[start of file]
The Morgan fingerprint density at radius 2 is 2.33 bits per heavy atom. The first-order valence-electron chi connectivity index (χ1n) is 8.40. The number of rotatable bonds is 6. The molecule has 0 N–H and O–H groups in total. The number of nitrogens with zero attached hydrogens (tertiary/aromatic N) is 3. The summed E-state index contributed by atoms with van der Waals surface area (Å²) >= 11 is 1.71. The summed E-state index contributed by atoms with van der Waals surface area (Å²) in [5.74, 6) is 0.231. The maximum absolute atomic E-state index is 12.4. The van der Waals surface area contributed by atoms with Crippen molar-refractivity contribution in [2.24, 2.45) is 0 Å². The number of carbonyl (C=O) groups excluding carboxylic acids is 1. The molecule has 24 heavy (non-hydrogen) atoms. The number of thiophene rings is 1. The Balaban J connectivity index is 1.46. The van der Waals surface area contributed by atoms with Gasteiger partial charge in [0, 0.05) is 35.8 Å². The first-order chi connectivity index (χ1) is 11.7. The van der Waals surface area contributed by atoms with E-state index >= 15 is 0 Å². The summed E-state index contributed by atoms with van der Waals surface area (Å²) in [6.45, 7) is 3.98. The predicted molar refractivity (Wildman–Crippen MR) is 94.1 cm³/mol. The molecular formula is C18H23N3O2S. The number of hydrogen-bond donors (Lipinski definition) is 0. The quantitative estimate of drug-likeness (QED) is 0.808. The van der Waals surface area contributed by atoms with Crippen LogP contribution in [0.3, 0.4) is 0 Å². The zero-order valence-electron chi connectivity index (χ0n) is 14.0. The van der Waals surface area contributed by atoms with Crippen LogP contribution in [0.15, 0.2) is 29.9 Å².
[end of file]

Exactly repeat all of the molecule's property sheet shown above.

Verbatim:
The Morgan fingerprint density at radius 2 is 2.33 bits per heavy atom. The first-order valence-electron chi connectivity index (χ1n) is 8.40. The number of rotatable bonds is 6. The molecule has 0 N–H and O–H groups in total. The number of nitrogens with zero attached hydrogens (tertiary/aromatic N) is 3. The summed E-state index contributed by atoms with van der Waals surface area (Å²) >= 11 is 1.71. The summed E-state index contributed by atoms with van der Waals surface area (Å²) in [5.74, 6) is 0.231. The maximum absolute atomic E-state index is 12.4. The van der Waals surface area contributed by atoms with Crippen molar-refractivity contribution in [2.24, 2.45) is 0 Å². The number of carbonyl (C=O) groups excluding carboxylic acids is 1. The molecule has 24 heavy (non-hydrogen) atoms. The number of thiophene rings is 1. The Balaban J connectivity index is 1.46. The van der Waals surface area contributed by atoms with Gasteiger partial charge in [0, 0.05) is 35.8 Å². The first-order chi connectivity index (χ1) is 11.7. The van der Waals surface area contributed by atoms with E-state index >= 15 is 0 Å². The summed E-state index contributed by atoms with van der Waals surface area (Å²) in [6.45, 7) is 3.98. The predicted molar refractivity (Wildman–Crippen MR) is 94.1 cm³/mol. The molecular formula is C18H23N3O2S. The number of hydrogen-bond donors (Lipinski definition) is 0. The quantitative estimate of drug-likeness (QED) is 0.808. The van der Waals surface area contributed by atoms with Crippen LogP contribution in [0.3, 0.4) is 0 Å². The zero-order valence-electron chi connectivity index (χ0n) is 14.0. The van der Waals surface area contributed by atoms with Crippen LogP contribution in [0.15, 0.2) is 29.9 Å².